Mariners and NERDs

Carson Cistulli · June 16, 2010 at 10:59 pm · Filed Under Mariners 

Before we get to the post, you’ll notice a new name up there in the heading. This is the first post here at USSM by Carson Cistulli, who is part of our crew over at FanGraphs, and one of the most unique voices writing about the game today. He’s not a Mariner fan, so he’ll be the first outsider to ever be part of the site, but he has some interesting insights on the game and a writing style that will hopefully remind you of the departed (and sorely missed) DMZ.

Carson will be contributing here once a week, and I think he’ll add something new that the site hasn’t had before. I hope you enjoy his work, and if you don’t, well, keep it to yourself, because I became a fan of Carson’s on the night that he engaged my wife in conversation for several hours to distract her from the fact that she was at dinner with ten of the nerdiest guys on the planet. He’s a good guy, and I’m really happy he’s agreed to contribute here.

First, I want to say this: Hello, USS Mariner community. I enter your site as humbly as possible and with an awareness of what you and your keepers have created here. It’s a great place, and I’m honored to contribute.

Second, below is a piece I submit for your consideration and/or enjoyment. Hopefully both. Thank you.

One of my primary concerns as a baseball writer is exploring that place where quantitative analysis and aesthetics meet. Contrary to the popular fallacy that baseball nerds hate watching the game and only feel comfortable in the warm embrace of their little spreadsheets, there are reasons to believe that baseball nerds actually begin wandering down the path of quantitative analysis because they love watching baseball so much.

Even so lofty a figure as Bill Simmons has recently seen the wisdom in such thinking.

In my work at FanGraphs — much of which I publish when editor Dave Cameron is sleeping, in hopes he doesn’t notice — I have sought to understand what it is, exactly, about advanced stats that you and me and everyone we know finds so exciting.

The most recent episode in this quixotic journey has found yours truly attempting to answer a challenge issued by Rob Neyer — a challenge, that is, to develop a points system that would inform the fan of what game(s) might be most aesthetically pleasing on any given night.

I’m quoting myself when I say these two things:

1. It’s a big-ish task, this, to devise a points system for every possible aspect (pitching, hitting, uniform design, stadium, broadcast team, etc.) that might contribute to the viewing experience.

2. Despite the verity of point 1, it seems as though we can say with some certainty that pitching matchups — because the pitchers are constantly playing — go the greatest way towards making a game either compelling or not. Therefore, that’s where I’ve elected to start.

Thus it was, in a recent post at FanGraphs, that I introduced NERD — i.e. a number that attempts to bring together certain pitching components of interest to the baseball nerd in one tidy number, on a 0-10 scale.

The original components of NERD, alternately weighted, were:

• Pitcher Ability (xFIP)
• Strikeouts (SwStrk%)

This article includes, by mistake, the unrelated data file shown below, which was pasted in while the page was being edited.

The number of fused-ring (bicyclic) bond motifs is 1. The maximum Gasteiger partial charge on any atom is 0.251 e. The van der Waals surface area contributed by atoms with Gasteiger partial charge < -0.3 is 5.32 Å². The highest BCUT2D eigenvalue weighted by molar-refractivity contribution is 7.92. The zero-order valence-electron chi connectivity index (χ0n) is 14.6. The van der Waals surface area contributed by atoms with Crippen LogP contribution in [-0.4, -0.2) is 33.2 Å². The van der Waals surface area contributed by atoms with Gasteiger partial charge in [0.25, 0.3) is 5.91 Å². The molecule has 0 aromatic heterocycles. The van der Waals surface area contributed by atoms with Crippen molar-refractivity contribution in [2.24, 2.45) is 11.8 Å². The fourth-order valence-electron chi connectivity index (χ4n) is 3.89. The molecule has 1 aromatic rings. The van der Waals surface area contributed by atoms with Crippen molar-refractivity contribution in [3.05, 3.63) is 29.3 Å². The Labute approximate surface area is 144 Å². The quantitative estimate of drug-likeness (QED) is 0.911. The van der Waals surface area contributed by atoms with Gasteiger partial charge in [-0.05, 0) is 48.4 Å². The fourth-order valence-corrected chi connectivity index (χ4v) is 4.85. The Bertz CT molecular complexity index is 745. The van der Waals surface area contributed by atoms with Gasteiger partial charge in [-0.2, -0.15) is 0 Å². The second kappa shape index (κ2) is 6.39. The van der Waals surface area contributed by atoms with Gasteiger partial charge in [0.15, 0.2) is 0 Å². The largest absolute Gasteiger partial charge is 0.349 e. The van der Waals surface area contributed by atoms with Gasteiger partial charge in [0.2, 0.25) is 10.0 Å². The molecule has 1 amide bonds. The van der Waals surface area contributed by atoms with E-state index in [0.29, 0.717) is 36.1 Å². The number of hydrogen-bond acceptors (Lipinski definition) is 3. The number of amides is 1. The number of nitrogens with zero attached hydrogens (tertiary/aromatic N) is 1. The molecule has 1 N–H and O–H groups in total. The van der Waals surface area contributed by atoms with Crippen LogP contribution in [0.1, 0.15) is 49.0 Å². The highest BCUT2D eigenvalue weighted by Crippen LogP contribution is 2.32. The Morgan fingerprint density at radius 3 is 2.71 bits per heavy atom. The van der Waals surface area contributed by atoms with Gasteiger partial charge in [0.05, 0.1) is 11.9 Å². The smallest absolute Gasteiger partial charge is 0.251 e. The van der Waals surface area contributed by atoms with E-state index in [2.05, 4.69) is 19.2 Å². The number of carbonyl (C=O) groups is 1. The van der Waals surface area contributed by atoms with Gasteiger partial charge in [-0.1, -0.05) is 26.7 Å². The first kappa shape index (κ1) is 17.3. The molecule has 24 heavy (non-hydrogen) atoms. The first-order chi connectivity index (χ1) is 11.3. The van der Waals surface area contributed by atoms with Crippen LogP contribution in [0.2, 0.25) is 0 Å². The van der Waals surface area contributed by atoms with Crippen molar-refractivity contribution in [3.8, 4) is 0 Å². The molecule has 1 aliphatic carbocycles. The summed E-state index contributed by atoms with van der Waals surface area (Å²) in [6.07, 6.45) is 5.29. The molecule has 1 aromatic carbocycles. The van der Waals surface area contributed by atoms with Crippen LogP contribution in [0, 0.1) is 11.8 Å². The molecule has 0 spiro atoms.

• Strike Throwing (Strike% of Total Pitches Thrown)
• Luck (ERA-xFIP)

In the meantime — in response to reader feedback and the faculty of common sense — I’ve also added:

• Velocity (Average MPH of Fastball)
• Pitcher Age (Youth and Whatever Jamie Moyer Is)

What I want to tell you in this post is where your Seattle Mariners rate and why. In what follows, I include each of the Mariner starters for the season so far (minus young Luke French) and then anticipate — and answer — three or so questions a Mariner fan might have about the NERD score in question.


Cliff LEE (10)

Why am I not surprised?

Because Cliff Lee is really good. He’s second among qualified pitchers in xFIP. He throws way more strikes than everyone else. That makes him awesome.

If I pray hard enough, will Cliff Lee magically stay with the Mariners for zero dollars?

Unfortunately, no. Sorry.


Sorry, dude. Cliff Lee wants to make that paper.

– – –


Hey, how come he’s not a 10?

For two reasons. One, because only 6 of 163 pitchers have perfect 10s. Two, because his strike rate (63.4%) is basically league-average (62.5% or thereabouts) at the moment.

Doesn’t his youth help him?

Yes, he gets a one-point bonus for being 24.

What about how he has a cool nickname?

Unfortunately, that’s not something that’s part of NERD at the moment.

– – –

Doug FISTER (4)

That seems a little harsh. What’s the deal?

It’s true, Fister has a decent xFIP (4.23), but he neither gets whiffs (about a standard deviation below the mean) nor does he throw as many strikes as you might think (64.9% of pitches).

That last point is ridiculous. He only walks 1.29 per nine innings.

True, but walks probably have more to do with the percentage of balls in the zone. Fister ranks more highly there.

How the frig is that different?

Better pitchers can generate swings on pitches outside the zone. Like, Cliff Lee has the fifth-highest O-Swing% among pitchers on the NERD list (that is, starters with 20+ IP). Fister is like 67th of 163.

– – –

Jason VARGAS (3)

Hey, you’re doing the same thing to him that you did to Fister.

Actually, they’re pretty different. Yeah, Vargas’s walk total is pretty low (just 2.58 BB/9), but he actually gets a pretty decent amount of swinging strikes.

I already know that. I’m a Mariner fan, duh.

Oh, yeah. Sorry.